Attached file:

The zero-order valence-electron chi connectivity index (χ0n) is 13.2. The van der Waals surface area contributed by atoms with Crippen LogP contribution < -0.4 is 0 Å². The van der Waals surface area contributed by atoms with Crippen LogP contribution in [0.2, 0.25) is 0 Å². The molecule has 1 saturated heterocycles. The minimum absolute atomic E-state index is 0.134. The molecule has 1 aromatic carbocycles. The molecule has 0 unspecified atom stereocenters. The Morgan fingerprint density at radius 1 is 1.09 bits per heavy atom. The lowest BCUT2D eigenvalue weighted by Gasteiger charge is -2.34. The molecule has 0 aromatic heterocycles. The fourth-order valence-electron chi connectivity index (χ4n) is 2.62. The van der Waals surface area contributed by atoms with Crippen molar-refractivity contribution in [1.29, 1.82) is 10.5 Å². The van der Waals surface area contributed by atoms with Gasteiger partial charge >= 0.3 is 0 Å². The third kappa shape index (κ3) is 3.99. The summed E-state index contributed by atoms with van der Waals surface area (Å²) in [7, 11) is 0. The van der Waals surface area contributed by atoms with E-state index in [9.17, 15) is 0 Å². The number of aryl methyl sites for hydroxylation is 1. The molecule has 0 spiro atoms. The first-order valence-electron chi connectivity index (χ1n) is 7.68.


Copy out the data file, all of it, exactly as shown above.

The zero-order valence-electron chi connectivity index (χ0n) is 13.2. The van der Waals surface area contributed by atoms with Crippen LogP contribution < -0.4 is 0 Å². The van der Waals surface area contributed by atoms with Crippen LogP contribution in [0.2, 0.25) is 0 Å². The molecule has 1 saturated heterocycles. The minimum absolute atomic E-state index is 0.134. The molecule has 1 aromatic carbocycles. The molecule has 0 unspecified atom stereocenters. The Morgan fingerprint density at radius 1 is 1.09 bits per heavy atom. The lowest BCUT2D eigenvalue weighted by Gasteiger charge is -2.34. The molecule has 0 aromatic heterocycles. The fourth-order valence-electron chi connectivity index (χ4n) is 2.62. The van der Waals surface area contributed by atoms with Crippen molar-refractivity contribution in [1.29, 1.82) is 10.5 Å². The van der Waals surface area contributed by atoms with Gasteiger partial charge >= 0.3 is 0 Å². The third kappa shape index (κ3) is 3.99. The summed E-state index contributed by atoms with van der Waals surface area (Å²) in [7, 11) is 0. The van der Waals surface area contributed by atoms with E-state index in [9.17, 15) is 0 Å². The number of aryl methyl sites for hydroxylation is 1. The molecule has 0 spiro atoms. The first-order valence-electron chi connectivity index (χ1n) is 7.68.